So of course we abided by her wishes and stayed while her children visited her and everyone seemed to have a lovely time. Then nearly two weeks later me and my dad received this note:

    ‘Just to say thank you for the well staged performance. The oscar goes to (my aunt’s name). How disrespectful that you did not have the good manners to let us have our quiet time with mother. We at least let things go over our heads so as not to upset her on her special day’

    We are very upset and angry and not sure how best to respond? Are we in the wrong here or what? We don’t want to cause any problems but feel that the way we have been treated by them is horrible. We are the ones looking after their mother and this is the way we are treated?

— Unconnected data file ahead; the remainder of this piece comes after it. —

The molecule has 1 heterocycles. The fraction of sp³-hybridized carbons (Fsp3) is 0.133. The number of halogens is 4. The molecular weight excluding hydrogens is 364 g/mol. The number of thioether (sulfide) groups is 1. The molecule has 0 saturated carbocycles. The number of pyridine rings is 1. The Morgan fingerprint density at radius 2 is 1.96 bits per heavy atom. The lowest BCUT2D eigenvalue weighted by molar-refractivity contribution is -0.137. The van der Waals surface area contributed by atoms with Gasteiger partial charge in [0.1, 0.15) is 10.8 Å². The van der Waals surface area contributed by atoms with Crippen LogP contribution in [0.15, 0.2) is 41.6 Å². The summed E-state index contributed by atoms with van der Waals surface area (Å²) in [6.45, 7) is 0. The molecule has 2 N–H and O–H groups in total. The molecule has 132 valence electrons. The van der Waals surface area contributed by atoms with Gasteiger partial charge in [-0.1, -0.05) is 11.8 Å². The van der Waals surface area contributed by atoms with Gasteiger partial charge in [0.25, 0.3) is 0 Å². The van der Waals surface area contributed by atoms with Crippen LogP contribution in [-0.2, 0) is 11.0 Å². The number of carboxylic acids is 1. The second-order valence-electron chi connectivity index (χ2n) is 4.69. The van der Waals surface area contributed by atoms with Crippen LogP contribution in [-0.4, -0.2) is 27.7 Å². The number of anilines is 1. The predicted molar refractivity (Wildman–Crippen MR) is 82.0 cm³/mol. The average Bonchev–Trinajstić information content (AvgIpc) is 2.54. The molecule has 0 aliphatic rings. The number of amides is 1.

Any advice on how to handle this issue would be appreciated.

    #1096127 Reply

    If no one other than the people in the room were copied, leave it alone. They’re just trying to make themselves feel better. If you want to at minimum acknowledge it, you can respond “I’m sorry you feel that way.” which is not an apology whatsoever.

    If anyone who wasn’t there was copied, then I’d be tempted to outline all that you do for this woman while her kids spend one day a year with her and question why they believe they know her needs when they don’t even know how she takes her tea.

    #1096128 Reply

    You need to think about what outcome you want. Nothing you say or do is going to make them behave better.

    #1096187 Reply